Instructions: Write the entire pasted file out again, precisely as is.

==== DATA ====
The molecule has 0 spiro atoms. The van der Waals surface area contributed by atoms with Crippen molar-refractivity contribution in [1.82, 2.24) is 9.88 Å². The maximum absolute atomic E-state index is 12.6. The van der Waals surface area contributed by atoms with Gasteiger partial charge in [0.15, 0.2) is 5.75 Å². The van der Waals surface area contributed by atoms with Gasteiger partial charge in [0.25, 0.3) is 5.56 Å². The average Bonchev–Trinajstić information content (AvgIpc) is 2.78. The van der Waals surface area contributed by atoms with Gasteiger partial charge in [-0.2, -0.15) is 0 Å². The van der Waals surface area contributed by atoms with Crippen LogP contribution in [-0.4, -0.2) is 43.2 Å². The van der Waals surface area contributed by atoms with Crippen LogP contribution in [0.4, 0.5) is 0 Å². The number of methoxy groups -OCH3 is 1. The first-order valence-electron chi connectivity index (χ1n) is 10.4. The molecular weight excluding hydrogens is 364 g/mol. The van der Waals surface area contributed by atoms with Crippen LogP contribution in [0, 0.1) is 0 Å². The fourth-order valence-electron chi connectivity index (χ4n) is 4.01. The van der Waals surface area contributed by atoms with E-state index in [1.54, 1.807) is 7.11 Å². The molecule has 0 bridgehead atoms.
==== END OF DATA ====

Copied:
The molecule has 0 spiro atoms. The van der Waals surface area contributed by atoms with Crippen molar-refractivity contribution in [1.82, 2.24) is 9.88 Å². The maximum absolute atomic E-state index is 12.6. The van der Waals surface area contributed by atoms with Gasteiger partial charge in [0.15, 0.2) is 5.75 Å². The van der Waals surface area contributed by atoms with Gasteiger partial charge in [0.25, 0.3) is 5.56 Å². The average Bonchev–Trinajstić information content (AvgIpc) is 2.78. The van der Waals surface area contributed by atoms with Gasteiger partial charge in [-0.2, -0.15) is 0 Å². The van der Waals surface area contributed by atoms with Crippen LogP contribution in [-0.4, -0.2) is 43.2 Å². The van der Waals surface area contributed by atoms with Crippen LogP contribution in [0.4, 0.5) is 0 Å². The number of methoxy groups -OCH3 is 1. The first-order valence-electron chi connectivity index (χ1n) is 10.4. The molecular weight excluding hydrogens is 364 g/mol. The van der Waals surface area contributed by atoms with Crippen LogP contribution in [0, 0.1) is 0 Å². The fourth-order valence-electron chi connectivity index (χ4n) is 4.01. The van der Waals surface area contributed by atoms with E-state index in [1.54, 1.807) is 7.11 Å². The molecule has 0 bridgehead atoms.